Divine Becoming: Rethinking Jesus and Incarnation

Divine Becoming: Rethinking Jesus and Incarnation

Divine Becoming: Rethinking Jesus and Incarnation

Divine Becoming: Rethinking Jesus and Incarnation

Synopsis

The universally human element of Jesus' incarnation

Despite the feverish pace of publishing in historical Jesus studies, biblical scholars and theologians have not notably progressed in addressing the meaning and significance of the figure of Jesus in ways credible for contemporary persons.

In this creative and insightful work, Burns seeks to understand the significance of Jesus and his incarnation through the category of participation. The central theological claims in the traditional concept of incarnation are anchored and illumined by Jesus' particular ability for empathy, sympathy, attunement, and entrainment. This notion, derived from the psychological research of Daniel Stern, allows Burns to show that incarnation - the capacity to participate in the life of others - is present not only in Jesus but to some extent in all people and in all religions. It further illumines features of God's trinitarian life and our lifelong journey into God (deification).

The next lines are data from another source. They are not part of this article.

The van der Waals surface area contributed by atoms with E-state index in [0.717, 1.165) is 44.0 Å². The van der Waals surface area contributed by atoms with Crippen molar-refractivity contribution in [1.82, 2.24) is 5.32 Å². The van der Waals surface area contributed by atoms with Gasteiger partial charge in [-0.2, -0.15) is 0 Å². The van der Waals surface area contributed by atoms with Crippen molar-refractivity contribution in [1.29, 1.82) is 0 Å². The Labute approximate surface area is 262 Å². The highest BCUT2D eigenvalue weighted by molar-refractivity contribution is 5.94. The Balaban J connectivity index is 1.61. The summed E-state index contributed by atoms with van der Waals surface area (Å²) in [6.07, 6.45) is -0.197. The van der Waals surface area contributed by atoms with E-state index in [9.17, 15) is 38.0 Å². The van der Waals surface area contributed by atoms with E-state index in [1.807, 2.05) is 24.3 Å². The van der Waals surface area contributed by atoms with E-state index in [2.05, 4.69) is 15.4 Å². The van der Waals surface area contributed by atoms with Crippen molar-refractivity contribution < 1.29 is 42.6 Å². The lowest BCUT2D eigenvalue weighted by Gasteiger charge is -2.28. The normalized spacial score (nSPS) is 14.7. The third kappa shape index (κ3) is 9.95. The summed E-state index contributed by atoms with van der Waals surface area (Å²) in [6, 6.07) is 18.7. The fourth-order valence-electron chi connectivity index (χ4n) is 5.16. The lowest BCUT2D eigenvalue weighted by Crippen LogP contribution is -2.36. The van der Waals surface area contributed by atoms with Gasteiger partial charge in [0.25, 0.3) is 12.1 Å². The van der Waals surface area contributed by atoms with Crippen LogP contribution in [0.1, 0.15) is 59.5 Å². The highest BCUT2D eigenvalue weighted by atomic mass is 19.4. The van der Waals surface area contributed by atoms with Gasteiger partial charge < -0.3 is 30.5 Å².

Excerpt

Therefore, following the holy fathers, we all with one accord
teach men to acknowledge one and the same Son, our Lord
Jesus Christ, at once complete in Godhead and complete in
manhood, truly God and truly man.

COUNCIL OF CHALCEDON, 451 C.E.

The problem of how to understand the figure of Jesus has plagued Christianity from the outset. It is one of history’s great ironies that controversy over Jesus’ identity has at times flared so intensely that the foundations of the faith were threatened. In fact, contention over the divinity and humanity of Jesus during the early centuries made Christianity seem unfaithful to Jesus’ message. The formative years (especially the fourth century) were turbulent times when believers and theologians literally took christological debate to the streets. Exile, excommunication, imprisonment, riots, church burnings, military maneuvers, political machinations, covert operations aimed at discrediting prominent bishops, even beatings and torture: all were employed by devout Christians campaigning over what was to become the orthodox Christian interpretation of the incarnation, formalized at Chalcedon in 451 C.E. It is an embarrassment to the faith that so much violence was employed in working out the doctrine of God incarnate.

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